Thursday, July 2, 2009

The Most Grateful Dead Songs Named in 30 Seconds

When I was a kid, The Guinness Book of Records (now Guinness World Records) was something we poured over. Some of the records were incredible, some outrageous, and some were, well, unbelievable. The reason we did believe them was, of course, because the Guinness organization seemed to have a rigorous set of rules with high standards of proof for each record set or broken.

Fast forward a few decades and enter the world as shaped by Wikipedia – the global encyclopaedia that is self-generating, self-monitoring, and self-healing. The result is crowd wisdom on an unprecedented scale and a fantastic example of how power has shifted to the people with a vengeance. Now thanks to one of Saatchi & Saatchi’s creatives, I have discovered The Universal Record Database. Not exactly a catchy name and not a place you’d expect to find Kevin Roberts, until you understand that this is the Guinness Book of Records meets Jackass meets Wikipedia. The site is still in BETA but its aspirations are enormous. It aspires to be nothing less than the definitive site for human achievement based on its belief that every person on earth has the potential to be the world’s best ‘something’. What your ‘something’ is depends on the limits of your imagination – and judging from the site so far, most people are not limited in that department. From the most mouse clicks in nine seconds to the most Grateful Dead songs named in 30 seconds, the records keep coming. Last time I looked, the top rated record was the Longest Sword Swallowed in Shark Infested Water. For your reference, it was 24 inches (61 centimetres).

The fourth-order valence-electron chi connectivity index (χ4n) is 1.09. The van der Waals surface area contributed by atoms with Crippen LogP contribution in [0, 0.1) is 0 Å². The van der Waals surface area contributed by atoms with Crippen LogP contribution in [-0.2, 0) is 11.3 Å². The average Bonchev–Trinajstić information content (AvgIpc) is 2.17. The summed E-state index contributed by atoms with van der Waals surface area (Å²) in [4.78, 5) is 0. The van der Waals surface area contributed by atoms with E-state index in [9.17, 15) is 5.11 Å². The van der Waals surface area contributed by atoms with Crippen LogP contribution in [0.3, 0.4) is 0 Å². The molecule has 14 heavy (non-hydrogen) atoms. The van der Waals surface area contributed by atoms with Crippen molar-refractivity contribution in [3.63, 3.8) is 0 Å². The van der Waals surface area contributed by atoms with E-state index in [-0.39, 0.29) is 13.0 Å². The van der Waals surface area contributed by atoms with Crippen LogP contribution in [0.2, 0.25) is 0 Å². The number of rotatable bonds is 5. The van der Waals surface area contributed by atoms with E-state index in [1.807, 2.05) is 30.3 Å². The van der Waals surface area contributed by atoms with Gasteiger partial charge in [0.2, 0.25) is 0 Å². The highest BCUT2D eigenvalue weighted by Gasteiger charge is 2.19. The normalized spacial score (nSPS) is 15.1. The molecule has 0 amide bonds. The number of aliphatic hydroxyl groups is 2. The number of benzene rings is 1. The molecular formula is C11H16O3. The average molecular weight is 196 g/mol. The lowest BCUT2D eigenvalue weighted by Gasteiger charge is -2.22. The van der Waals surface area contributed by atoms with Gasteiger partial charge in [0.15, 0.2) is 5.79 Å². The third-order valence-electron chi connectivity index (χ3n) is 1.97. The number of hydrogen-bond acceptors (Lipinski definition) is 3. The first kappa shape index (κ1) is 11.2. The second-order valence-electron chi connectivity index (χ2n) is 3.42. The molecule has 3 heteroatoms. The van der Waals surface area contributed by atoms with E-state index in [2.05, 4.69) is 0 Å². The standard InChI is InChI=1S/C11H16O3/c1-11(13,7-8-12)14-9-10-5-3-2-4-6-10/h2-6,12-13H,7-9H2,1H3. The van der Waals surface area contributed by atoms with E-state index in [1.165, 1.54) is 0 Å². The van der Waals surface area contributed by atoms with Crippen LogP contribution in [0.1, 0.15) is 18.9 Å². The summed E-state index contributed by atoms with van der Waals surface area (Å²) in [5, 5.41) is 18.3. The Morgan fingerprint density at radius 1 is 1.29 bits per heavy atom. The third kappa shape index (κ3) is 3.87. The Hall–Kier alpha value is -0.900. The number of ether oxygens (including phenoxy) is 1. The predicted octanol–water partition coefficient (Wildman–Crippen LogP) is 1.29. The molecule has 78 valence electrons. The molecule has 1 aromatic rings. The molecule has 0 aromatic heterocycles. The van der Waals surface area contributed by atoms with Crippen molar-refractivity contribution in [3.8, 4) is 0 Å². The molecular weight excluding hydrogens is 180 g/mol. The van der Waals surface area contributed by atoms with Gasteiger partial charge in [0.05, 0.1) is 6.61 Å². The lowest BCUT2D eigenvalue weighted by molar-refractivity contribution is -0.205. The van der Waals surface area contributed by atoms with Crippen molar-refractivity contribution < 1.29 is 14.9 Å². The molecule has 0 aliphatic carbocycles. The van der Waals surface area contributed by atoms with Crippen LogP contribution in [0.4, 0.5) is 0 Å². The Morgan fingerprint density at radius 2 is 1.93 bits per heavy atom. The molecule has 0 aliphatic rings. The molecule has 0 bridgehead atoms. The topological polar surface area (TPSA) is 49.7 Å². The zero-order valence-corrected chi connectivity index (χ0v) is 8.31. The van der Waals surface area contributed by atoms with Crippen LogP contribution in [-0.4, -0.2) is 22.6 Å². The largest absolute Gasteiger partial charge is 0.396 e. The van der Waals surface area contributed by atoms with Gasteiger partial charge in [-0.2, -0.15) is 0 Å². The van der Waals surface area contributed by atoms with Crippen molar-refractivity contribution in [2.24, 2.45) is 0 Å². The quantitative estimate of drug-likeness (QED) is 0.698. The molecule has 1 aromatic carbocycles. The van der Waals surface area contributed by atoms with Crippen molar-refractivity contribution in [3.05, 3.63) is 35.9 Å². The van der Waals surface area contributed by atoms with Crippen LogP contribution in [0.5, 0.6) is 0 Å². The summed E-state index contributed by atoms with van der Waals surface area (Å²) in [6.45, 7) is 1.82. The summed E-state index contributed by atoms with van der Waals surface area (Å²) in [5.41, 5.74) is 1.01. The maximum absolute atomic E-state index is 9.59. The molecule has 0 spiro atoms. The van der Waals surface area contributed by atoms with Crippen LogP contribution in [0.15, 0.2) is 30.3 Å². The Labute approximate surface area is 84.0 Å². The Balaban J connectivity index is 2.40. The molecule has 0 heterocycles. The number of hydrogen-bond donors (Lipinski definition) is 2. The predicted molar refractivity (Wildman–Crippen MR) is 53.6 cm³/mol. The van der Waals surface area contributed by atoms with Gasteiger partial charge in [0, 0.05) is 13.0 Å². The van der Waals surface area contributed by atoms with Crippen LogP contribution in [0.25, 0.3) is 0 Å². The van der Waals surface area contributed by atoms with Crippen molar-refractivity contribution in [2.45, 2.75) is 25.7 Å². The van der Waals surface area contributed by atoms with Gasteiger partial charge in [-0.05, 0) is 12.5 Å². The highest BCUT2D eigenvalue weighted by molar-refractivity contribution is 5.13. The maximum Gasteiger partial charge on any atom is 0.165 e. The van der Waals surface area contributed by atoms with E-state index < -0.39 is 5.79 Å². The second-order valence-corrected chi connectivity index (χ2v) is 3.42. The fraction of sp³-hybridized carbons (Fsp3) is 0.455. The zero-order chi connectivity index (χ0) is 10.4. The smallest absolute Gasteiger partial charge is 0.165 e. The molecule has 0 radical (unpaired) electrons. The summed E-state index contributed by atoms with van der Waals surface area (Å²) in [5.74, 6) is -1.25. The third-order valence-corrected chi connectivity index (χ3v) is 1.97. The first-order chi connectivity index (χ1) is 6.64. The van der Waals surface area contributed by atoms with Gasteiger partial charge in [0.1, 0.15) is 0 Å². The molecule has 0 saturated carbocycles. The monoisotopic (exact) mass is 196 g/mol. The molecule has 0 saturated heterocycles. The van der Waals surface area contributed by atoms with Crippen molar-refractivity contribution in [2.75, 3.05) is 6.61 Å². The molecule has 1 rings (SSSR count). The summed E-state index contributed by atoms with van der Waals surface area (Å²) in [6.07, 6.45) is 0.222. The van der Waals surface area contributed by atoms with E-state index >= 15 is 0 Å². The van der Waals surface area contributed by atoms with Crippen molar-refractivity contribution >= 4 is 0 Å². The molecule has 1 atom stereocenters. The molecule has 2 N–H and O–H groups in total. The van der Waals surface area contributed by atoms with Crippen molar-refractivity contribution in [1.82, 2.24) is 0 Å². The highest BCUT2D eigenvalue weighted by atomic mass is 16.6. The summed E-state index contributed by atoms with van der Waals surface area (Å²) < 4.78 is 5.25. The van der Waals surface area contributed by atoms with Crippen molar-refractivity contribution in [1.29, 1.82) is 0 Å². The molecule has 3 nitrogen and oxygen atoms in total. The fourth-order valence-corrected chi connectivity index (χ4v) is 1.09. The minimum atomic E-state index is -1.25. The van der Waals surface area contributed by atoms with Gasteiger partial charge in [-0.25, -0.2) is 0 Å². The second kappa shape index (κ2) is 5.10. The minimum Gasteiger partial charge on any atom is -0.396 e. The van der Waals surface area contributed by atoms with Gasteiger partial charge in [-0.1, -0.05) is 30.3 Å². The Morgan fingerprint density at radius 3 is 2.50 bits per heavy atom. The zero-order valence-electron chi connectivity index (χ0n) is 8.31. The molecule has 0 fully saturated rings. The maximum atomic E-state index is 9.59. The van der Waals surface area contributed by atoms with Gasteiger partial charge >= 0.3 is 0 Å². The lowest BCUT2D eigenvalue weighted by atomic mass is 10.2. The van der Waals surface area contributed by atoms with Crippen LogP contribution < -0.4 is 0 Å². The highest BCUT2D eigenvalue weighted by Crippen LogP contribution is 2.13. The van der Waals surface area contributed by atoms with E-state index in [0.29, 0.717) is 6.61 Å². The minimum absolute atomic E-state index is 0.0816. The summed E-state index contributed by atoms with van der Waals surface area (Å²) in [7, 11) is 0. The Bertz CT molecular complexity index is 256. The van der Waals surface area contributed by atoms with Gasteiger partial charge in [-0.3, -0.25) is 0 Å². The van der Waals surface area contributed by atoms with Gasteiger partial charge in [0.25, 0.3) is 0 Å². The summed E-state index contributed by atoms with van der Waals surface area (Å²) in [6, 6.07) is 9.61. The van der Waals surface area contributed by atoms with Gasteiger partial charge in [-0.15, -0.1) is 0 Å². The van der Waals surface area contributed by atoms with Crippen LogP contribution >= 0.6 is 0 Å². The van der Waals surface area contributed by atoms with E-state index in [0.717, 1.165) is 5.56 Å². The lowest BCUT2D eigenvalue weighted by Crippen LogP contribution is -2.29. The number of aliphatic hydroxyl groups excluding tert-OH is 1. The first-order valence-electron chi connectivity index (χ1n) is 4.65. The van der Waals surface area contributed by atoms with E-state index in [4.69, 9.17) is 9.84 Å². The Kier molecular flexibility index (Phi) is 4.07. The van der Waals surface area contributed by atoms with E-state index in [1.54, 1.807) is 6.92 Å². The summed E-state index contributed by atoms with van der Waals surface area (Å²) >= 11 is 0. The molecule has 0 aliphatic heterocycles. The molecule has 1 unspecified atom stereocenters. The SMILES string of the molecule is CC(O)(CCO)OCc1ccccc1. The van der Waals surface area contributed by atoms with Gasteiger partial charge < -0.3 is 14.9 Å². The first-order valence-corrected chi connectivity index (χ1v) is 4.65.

Before you dismiss this as just a bunch of kids fooling around, let me say three things. First up, the site is sharp, all hyperlinks work, it’s easy to get around, you understand instantly what’s going on and how to participate. Try getting that on most brand websites. Second, the uptake has been huge. People want to come here and play. Why is the response so strong? Because URDB combines a fun experience with a chance to compete and throws in some old school aspiration. Try finding that in most brand offerings. Third, the principles of The Universal Record Database are simply brilliant. 1. Honesty and accuracy are pretty much everything, 2. Don't hurt yourself. Don't hurt others. Don't hurt the planet. 3. Waste sucks.

If I were running Guinness World Records, I’d be watching. Hard.